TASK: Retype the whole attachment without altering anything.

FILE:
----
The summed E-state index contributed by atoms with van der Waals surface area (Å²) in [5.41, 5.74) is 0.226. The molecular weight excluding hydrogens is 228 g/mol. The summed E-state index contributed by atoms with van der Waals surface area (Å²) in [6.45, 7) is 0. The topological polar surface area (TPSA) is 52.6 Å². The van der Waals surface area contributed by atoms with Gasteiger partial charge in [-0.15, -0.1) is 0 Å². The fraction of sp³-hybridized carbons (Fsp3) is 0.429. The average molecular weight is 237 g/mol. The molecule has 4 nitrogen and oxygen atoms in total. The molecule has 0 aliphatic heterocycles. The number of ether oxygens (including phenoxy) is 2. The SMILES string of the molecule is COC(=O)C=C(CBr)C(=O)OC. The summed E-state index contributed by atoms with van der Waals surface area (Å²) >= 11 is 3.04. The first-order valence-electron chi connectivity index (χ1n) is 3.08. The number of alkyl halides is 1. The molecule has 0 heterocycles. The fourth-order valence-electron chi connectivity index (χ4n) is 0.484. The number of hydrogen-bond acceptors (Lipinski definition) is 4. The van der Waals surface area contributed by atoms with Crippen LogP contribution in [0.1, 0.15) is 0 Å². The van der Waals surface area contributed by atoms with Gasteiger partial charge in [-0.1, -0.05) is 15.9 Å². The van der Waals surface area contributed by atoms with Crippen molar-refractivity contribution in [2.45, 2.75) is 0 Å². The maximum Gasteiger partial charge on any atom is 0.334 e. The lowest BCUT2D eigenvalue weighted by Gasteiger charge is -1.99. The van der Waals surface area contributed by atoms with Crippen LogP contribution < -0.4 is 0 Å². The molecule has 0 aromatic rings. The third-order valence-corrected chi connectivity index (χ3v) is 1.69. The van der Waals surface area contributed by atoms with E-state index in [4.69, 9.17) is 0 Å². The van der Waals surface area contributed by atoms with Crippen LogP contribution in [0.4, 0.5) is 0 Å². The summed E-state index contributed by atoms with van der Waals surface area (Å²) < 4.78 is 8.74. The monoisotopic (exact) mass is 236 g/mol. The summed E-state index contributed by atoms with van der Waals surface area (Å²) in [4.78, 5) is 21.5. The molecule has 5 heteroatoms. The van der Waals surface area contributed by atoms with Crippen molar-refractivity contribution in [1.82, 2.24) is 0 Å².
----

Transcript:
The summed E-state index contributed by atoms with van der Waals surface area (Å²) in [5.41, 5.74) is 0.226. The molecular weight excluding hydrogens is 228 g/mol. The summed E-state index contributed by atoms with van der Waals surface area (Å²) in [6.45, 7) is 0. The topological polar surface area (TPSA) is 52.6 Å². The van der Waals surface area contributed by atoms with Gasteiger partial charge in [-0.15, -0.1) is 0 Å². The fraction of sp³-hybridized carbons (Fsp3) is 0.429. The average molecular weight is 237 g/mol. The molecule has 4 nitrogen and oxygen atoms in total. The molecule has 0 aliphatic heterocycles. The number of ether oxygens (including phenoxy) is 2. The SMILES string of the molecule is COC(=O)C=C(CBr)C(=O)OC. The summed E-state index contributed by atoms with van der Waals surface area (Å²) >= 11 is 3.04. The first-order valence-electron chi connectivity index (χ1n) is 3.08. The number of alkyl halides is 1. The molecule has 0 heterocycles. The fourth-order valence-electron chi connectivity index (χ4n) is 0.484. The number of hydrogen-bond acceptors (Lipinski definition) is 4. The van der Waals surface area contributed by atoms with Crippen LogP contribution in [0.1, 0.15) is 0 Å². The van der Waals surface area contributed by atoms with Gasteiger partial charge in [-0.1, -0.05) is 15.9 Å². The van der Waals surface area contributed by atoms with Crippen molar-refractivity contribution in [2.45, 2.75) is 0 Å². The maximum Gasteiger partial charge on any atom is 0.334 e. The lowest BCUT2D eigenvalue weighted by Gasteiger charge is -1.99. The van der Waals surface area contributed by atoms with Crippen LogP contribution < -0.4 is 0 Å². The molecule has 0 aromatic rings. The third-order valence-corrected chi connectivity index (χ3v) is 1.69. The van der Waals surface area contributed by atoms with E-state index in [4.69, 9.17) is 0 Å². The van der Waals surface area contributed by atoms with Crippen LogP contribution in [0.4, 0.5) is 0 Å². The summed E-state index contributed by atoms with van der Waals surface area (Å²) < 4.78 is 8.74. The monoisotopic (exact) mass is 236 g/mol. The summed E-state index contributed by atoms with van der Waals surface area (Å²) in [4.78, 5) is 21.5. The molecule has 5 heteroatoms. The van der Waals surface area contributed by atoms with Crippen molar-refractivity contribution in [1.82, 2.24) is 0 Å².